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The Journey of a Day.
BY DR. SAMUEL JOHNSON.
OBIDAH, the son of Ahensina, left the caravansera early in the morning, and pursued his journey through the plains of Indostan. He was fresh and vigorous with rest; he was animated with hope; he was incited by desire; he walked swiftly forward over the valleys, and saw the hills gradually rising before him. As he passed along, his ears were delighted with the morning song of the bird of paradise; he was fanned by the last flutters of the sinking breeze, and sprinkled with dew by groves of spices. He sometimes contemplated the towering height of the oak, monarch of the hills; and sometimes caught the gentle fragrance of the primrose, eldest daughter of the spring; all his senses were gratified, and all care was banished from his heart.
Thus he went on, till the sun approached his meridian, and the increased heat preyed upon his strength; he then looked round about him for some more commodious path. He saw, on his right hand, a grove that seemed to wave its shades as a sign of invitation; he entered it, and found the coolness and verdure irresistibly pleasant. He did not, however, forget whither he was travelling; but found a narrow way bordered with flowers, which appeared to have the same direction with the main road; and was pleased, that, by this happy experiment, he had
found means to unite pleasure with business, and to gain the rewards of diligence without suffering its fatigues. He, therefore, still continued to walk for a time, without the least remission of his ardour, except that he was sometimes tempted to stop by the music of the birds, which the heat had assembled in the shade; and sometimes amused himself with plucking the flowers that covered the banks on either side, or the fruits that hung upon the branches. At last, the green path began to decline from its first tendency, and to wind among hills and thickets, cooled with fountains, and murmuring with waterfalls. Here Obidah paused for a time, and began to consider whether it were longer safe to forsake the known and common track; but remembering that the heat was now in its greatest violence, and that the plain was dusty and uneven, he resolved to pursue the new path, which he supposed only to make a few meanders, in compliance with the varieties of the ground, and to end at last in the common road.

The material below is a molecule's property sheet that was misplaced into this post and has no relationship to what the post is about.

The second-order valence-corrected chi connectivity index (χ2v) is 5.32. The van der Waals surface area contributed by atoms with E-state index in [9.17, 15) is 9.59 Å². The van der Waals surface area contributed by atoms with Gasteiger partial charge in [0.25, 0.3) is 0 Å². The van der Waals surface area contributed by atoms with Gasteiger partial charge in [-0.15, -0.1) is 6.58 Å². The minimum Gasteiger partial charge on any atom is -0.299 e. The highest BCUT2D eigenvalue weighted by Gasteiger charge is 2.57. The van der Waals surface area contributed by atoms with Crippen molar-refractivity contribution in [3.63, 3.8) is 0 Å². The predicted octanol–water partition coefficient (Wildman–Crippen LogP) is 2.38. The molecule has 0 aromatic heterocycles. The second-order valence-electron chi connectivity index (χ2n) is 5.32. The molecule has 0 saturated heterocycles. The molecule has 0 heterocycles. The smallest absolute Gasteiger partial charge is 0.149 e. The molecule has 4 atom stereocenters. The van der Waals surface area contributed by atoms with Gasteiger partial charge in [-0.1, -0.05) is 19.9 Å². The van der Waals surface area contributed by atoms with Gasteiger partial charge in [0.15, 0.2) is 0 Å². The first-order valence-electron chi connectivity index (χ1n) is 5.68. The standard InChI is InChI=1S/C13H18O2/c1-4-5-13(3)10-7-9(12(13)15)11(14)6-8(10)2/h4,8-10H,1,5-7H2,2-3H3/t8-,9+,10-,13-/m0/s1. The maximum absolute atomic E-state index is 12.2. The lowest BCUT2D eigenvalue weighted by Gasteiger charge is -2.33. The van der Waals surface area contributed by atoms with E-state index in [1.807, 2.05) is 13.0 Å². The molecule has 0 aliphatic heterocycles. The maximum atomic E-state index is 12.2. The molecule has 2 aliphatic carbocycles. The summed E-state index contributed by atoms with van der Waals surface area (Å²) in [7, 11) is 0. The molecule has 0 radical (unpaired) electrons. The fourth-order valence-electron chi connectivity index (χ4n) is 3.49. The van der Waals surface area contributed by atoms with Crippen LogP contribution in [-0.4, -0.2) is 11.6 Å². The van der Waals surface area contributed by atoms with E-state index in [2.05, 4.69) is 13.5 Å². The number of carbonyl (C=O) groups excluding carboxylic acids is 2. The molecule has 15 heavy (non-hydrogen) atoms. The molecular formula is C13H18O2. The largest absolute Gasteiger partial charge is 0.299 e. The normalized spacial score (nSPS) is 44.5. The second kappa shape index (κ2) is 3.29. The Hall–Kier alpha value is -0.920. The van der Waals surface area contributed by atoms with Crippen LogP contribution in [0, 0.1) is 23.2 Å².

Having thus calmed his solicitude, he renewed his pace, though he suspected he was not gaining ground. This uneasiness of his mind inclined him to lay hold on every new object, and give way to every sensation that might sooth or divert him. He listened to every echo; he mounted every hill for a fresh prospect; he turned aside to every cascade; and pleased himself with tracing the meanderings of a river that roved among the trees, and watered a large region with innumerable circumvolutions. In these amusements, the hours passed away unaccounted: his deviations had perplexed his memory, and he knew not towards what point to travel. He stood pensive and confused, afraid to go forward lest he should go wrong, yet conscious that the time of